High flow rate samplers, respirable crystalline silica, silica, quartz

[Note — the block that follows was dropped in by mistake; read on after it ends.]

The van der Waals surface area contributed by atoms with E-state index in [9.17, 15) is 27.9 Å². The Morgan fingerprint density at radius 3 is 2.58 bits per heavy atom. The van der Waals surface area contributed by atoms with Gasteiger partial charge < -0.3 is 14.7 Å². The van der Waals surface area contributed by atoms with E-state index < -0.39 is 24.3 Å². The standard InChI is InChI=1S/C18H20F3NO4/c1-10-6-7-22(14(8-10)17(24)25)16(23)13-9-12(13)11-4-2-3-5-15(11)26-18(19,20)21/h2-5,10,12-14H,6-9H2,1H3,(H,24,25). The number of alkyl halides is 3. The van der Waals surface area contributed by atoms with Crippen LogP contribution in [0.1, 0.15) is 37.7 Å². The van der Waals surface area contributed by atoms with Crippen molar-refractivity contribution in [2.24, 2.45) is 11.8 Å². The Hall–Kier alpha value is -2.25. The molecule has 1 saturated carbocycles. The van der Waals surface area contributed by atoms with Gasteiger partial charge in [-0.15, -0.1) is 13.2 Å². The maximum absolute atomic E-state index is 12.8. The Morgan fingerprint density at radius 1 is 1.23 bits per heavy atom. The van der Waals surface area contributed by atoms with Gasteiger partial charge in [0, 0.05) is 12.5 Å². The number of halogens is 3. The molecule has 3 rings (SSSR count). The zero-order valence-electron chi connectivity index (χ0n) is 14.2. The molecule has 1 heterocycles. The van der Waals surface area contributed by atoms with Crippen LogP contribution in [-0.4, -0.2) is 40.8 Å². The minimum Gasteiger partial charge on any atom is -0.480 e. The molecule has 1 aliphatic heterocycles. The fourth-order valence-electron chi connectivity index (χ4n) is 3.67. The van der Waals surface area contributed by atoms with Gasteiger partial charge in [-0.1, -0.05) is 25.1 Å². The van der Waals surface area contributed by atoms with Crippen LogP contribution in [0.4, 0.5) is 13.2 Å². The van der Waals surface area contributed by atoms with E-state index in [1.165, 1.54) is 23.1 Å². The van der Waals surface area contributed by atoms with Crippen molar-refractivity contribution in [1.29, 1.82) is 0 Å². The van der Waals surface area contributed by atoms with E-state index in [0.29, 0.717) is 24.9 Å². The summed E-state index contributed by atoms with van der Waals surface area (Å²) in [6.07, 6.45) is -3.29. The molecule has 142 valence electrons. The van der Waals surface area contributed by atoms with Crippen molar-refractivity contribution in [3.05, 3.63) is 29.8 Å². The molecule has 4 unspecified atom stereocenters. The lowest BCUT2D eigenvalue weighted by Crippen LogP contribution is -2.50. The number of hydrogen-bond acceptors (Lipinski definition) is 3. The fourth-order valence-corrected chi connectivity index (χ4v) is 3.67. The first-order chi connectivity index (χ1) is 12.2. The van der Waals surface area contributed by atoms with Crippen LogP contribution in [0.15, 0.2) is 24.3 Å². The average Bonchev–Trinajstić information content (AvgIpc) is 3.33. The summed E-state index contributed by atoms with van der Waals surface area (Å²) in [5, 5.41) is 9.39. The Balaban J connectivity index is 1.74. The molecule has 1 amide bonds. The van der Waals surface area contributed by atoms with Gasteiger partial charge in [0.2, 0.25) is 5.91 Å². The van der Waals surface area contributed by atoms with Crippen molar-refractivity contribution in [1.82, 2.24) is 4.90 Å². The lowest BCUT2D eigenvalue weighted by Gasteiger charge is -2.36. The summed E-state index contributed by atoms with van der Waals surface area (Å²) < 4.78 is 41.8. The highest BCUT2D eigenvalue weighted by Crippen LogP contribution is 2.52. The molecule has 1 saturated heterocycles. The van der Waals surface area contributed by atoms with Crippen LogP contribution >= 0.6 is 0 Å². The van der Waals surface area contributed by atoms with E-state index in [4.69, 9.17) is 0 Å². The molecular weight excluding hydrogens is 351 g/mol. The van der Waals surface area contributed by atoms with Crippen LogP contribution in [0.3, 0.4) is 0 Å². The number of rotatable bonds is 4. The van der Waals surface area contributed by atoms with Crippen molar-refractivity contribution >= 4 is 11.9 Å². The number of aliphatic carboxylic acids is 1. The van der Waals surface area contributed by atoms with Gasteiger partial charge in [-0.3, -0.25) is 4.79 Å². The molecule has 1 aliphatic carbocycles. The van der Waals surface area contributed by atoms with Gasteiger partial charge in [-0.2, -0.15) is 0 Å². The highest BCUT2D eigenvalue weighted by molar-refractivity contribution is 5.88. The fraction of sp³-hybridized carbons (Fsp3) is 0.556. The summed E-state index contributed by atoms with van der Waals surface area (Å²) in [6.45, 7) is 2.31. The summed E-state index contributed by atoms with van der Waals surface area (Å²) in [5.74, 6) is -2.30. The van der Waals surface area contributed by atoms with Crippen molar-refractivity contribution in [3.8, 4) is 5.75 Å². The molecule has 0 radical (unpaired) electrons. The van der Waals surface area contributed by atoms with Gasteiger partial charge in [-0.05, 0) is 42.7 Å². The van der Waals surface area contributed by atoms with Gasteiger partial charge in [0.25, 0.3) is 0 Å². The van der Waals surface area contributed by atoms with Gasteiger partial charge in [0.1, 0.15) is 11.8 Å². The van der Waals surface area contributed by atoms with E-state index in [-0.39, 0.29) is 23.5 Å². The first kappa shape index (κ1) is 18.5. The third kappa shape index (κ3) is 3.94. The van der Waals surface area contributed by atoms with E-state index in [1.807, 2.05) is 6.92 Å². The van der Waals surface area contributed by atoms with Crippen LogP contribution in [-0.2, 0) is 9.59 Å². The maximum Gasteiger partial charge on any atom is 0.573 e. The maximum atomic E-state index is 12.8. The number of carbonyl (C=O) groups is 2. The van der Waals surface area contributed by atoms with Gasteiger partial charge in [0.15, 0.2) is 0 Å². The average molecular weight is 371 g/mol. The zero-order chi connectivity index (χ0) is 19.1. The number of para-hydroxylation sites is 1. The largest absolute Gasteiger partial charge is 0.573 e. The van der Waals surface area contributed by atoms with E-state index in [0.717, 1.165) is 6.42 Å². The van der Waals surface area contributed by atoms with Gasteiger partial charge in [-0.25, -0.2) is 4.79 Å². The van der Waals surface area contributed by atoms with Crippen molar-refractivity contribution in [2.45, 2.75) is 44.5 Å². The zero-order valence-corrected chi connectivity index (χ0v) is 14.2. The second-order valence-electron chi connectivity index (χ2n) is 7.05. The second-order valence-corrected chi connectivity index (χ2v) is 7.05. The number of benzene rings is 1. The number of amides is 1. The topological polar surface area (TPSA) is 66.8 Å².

Restoration stone work regularly involves work with high-silica-content materials (e.g., sandstone), but low-silica-content materials (<2 % quartz) such as limestone and lime mortar are also used. A combination of short sample duration and low silica content makes the quantification of worker exposure to respirable crystalline silica (RCS) difficult. This problem will be further compounded by the introduction of lower occupational exposure standards for RCS. The objective of this work was to determine whether higher-flow samplers might be an effective tool in characterizing lower RCS concentrations. A short study was performed to evaluate the performance of three high-flow samplers (FSP10, CIP10-R, and GK2.69) using side-by-side sampling with low-flow samplers (SIMPEDS and 10-mm nylon cyclones) for RCS exposure measurement at a restoration stonemasonry field site. A total of 19 side-by-side sample replicates for each high-flow and low-flow sampler pair were collected from work tasks involving limestone and sandstone. RESULTS. Most of the RCS (quartz) masses collected with the high-flow-rate samplers were above the limit of detection (62 % to 84 %) relative to the low-flow-rate samplers (58 % to 78 %). The average of the respirable mass concentration ratios for CIP10-R/SIMPEDS, GK2.69/10-mm nylon, FSP10/SIMPEDS, and FSP10/10-mm nylon pairs and the range of the quartz concentration ratios for the CIP10-R/SIMPEDS, CIP10-R/10-mm nylon, GK2.69/10-mm nylon, FSP10/SIMPEDS, and FSP10/10-mm nylon pairs included unity with an average close to unity, indicating no likely difference between the reported values for each sampler. Workers reported problems related to the weight of the sampling pumps for the high-flow-rate samplers. Respirable mass concentration data suggest that the high-flow-rate samplers evaluated would be appropriate for sampling respirable dust concentrations during restoration stone work. Results from the comparison of average quartz concentration ratios between high- and low-flow samplers suggest that the higher mass collected by the high-flow-rate samplers did not interfere with the quartz measurement. A significant portion of the data collected with the high-flow-rate samplers (>82 %) were greater than the limit of detection, which indicates that these samplers are suitable for quantifying exposures, even with low-quartz materials.